With this column 'Left Hand Drive' completes six years. Thank you very much, dear readers, for your indulgence.
This week, panic grips the global economy as it wakes up. In the first one hour on Monday, the top 250 companies listed on the London Stock Exchange saw a
steep loss of their capitalisation. Last week, the turbulence in the global markets saw more than $2.5 trillion wiped off from investors' wealth. The sensex in India lost over R4 lakh crore in the last four trading sessions. Last week ended with the unprecedented downgrading of US sovereign long-term credit rating by Standard & Poor's from 'AAA'. The simultaneous sovereign credit crisis in the Eurozone has seen the virtual insolvency of Greece, Ireland and Portugal, which had to be bailed out by huge packages. The crisis is now threatening Spain and Italy and is unlikely to stop there.
However, it will be wrong to characterise these developments as a new phase of the global economic crisis. In a sense, this is a continuation of the financial crisis that began in 2007 leading up to a recession. This was only to be expected given the manner in which global capitalism sought to overcome the 2007 crisis. By undertaking huge and unprecedented bail-out packages for those very corporate bodies that, in the first place, caused the financial meltdown, developed countries incurred huge amounts of debts surpassing their GDPs. Global capitalism sought to overcome the crisis by converting corporate insolvencies into sovereign insolvencies. This, in turn, has intensified the crisis today plunging the world economy into a state of uncertainty.
The Special Inspector General for the US government's financial bail-out programmes, created to serve as an auditor of the federal bail-out, in a prepared testimony to be delivered to the US Congress House oversight committee says, "Since the onset of the financial crisis in 2007, the federal government, through many agencies, has implemented dozens of programmes that are broadly designed to support the economy and the financial system. The total potential federal government support could reach up to $23.7 trillion." Compare this with the US' GDP that is just over $14 trillion. The US Treasury spokesman, however, denies the veracity of this figure.
The truth, however, is that as of May 16, 2011, the total US debt was pegged at $14.3 trillion. Now, the US has an anachronistic law adopted in 1917 that puts a ceiling on the magnitude of debt in absolute terms. This is unlike in Europe or in India where the size of the fiscal deficit (different from debt) is fixed as a percentage of the GDP. This ceiling, however, was routinely revised upwards in US history. Given the current debt crisis, it was presumed that the tradition of this routine will continue. However, this was not to be.
The Republicans, whose concurrence was essential to raise the ceiling, demanded their pound of flesh. While insisting that the tax benefits for the rich that began during the George W Bush era be continued, the Republicans put a condition for agreeing to increase the debt ceiling only if severe cuts were effected in expenditures that were essentially aimed at benefiting the poor and the needy such as in Medicare.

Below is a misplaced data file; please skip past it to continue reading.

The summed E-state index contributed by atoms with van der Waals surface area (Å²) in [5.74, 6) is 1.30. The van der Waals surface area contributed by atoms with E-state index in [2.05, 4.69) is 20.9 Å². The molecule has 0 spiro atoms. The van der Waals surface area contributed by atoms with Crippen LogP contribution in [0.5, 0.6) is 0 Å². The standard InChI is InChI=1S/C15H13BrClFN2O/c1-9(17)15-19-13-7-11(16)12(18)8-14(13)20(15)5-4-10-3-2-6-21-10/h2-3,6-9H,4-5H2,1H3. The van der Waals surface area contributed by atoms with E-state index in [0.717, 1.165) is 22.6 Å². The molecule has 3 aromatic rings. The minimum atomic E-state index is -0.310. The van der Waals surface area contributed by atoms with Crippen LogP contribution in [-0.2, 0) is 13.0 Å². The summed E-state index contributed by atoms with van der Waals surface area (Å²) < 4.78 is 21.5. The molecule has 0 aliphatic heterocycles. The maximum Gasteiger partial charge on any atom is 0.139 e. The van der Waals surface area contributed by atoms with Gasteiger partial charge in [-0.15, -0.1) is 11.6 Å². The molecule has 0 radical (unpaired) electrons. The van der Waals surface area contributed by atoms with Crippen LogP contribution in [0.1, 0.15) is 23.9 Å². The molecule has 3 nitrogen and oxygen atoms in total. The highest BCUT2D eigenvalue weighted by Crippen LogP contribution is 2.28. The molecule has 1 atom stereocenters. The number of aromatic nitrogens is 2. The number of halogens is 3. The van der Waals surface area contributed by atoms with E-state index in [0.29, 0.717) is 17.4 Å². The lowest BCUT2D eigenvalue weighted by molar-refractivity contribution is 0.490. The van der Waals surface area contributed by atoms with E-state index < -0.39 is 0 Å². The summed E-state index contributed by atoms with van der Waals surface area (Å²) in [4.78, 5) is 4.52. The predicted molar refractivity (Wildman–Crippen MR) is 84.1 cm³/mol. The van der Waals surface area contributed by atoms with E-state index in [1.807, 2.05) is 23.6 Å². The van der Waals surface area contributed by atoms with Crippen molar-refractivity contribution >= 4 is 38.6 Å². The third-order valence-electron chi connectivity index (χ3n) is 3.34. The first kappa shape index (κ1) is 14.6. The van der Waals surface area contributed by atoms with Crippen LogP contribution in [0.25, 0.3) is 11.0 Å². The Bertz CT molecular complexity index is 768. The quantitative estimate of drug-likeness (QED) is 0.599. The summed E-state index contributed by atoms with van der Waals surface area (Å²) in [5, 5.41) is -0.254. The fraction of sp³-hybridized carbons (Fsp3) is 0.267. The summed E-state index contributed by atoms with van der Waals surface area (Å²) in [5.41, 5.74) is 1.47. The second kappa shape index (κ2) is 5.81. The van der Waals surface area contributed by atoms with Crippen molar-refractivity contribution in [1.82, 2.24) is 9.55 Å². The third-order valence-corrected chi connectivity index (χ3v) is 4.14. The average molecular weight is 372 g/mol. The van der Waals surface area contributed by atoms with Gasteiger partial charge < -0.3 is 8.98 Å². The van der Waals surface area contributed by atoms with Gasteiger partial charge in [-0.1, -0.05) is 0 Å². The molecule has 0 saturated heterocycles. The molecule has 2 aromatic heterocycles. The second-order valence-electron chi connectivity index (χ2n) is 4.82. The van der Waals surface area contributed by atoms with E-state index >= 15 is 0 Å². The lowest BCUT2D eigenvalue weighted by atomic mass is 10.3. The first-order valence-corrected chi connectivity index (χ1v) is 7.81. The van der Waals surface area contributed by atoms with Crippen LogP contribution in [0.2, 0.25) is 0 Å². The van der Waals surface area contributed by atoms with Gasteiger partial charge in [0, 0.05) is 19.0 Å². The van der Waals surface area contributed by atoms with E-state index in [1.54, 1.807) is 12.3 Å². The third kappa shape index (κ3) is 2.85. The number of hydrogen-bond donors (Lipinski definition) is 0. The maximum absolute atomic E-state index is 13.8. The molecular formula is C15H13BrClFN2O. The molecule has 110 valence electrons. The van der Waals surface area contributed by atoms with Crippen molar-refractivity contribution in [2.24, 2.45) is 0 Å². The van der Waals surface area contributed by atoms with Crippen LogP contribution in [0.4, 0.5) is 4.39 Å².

Similar is the logic of the sovereign bail-out packages offered by the International Monetary Fund and the European Union in the Eurozone. Countries like Greece had to undertake massive 'austerity measures' to cut expenditures. This has imposed an unprecedented burden on the working people, whose remunerations, among others, have been drastically cut. During the last two years, the popular protests in Greece have seen 17 general strikes nationwide.
In other words, what is happening is the following: the capitalist State mobilises resources for huge bail-out packages. In the process, it accumulates massive sovereign debt. The burden of this debt is transferred on to the shoulders of the working people through massive cuts in welfare and social security expenditures. This is the logic of capitalism, pure and simple: maximise profits by intensifying exploitation.
In the US, data from 2009 corporate tax returns shows that the estimates of corporate profits grew from 8.3% to 10.8% in 2010. Corporate profits accounted for 14% of the total national income in 2010, the highest ever recorded. At the other end of the spectrum, the US has today an unprecedented unemployment rate of close to 10%.
This situation is not confined only to turbulence in global finance. It has sowed the seeds of a more fundamental crisis. As the burden of sovereign debt is passed on to the common people, their purchasing power correspondingly declines. Combined with the growth of unemployment, this leads to a sharp contraction in domestic demand. Further, this global crisis has drastically reduced global trade. With the contraction of domestic demand in all the major economic powers, save China, the contraction of GDP is inevitable. This, in turn, will lead to a contraction in governmental revenues, imposing further debt. The servicing of this would lead to imposing further burdens on the people. This vicious cycle has been set in motion.
For us in India, it is important to draw the correct lessons. Given the global financial turbulence, India must not be fool- hardy to rush into 'Gen Next' financial reforms. In the first place, if India could protect itself from the devastating effects of the global meltdown in 2007, it was because the Left parties had prevailed upon UPA 1 not to proceed with such financial reforms that were waiting to be legislated. Such wisdom must prevail to protect our economy and people from this global turbulence.
Sitaram Yechury is CPI(M) Politburo member and Rajya Sabha MP. The views expressed by the author are personal.
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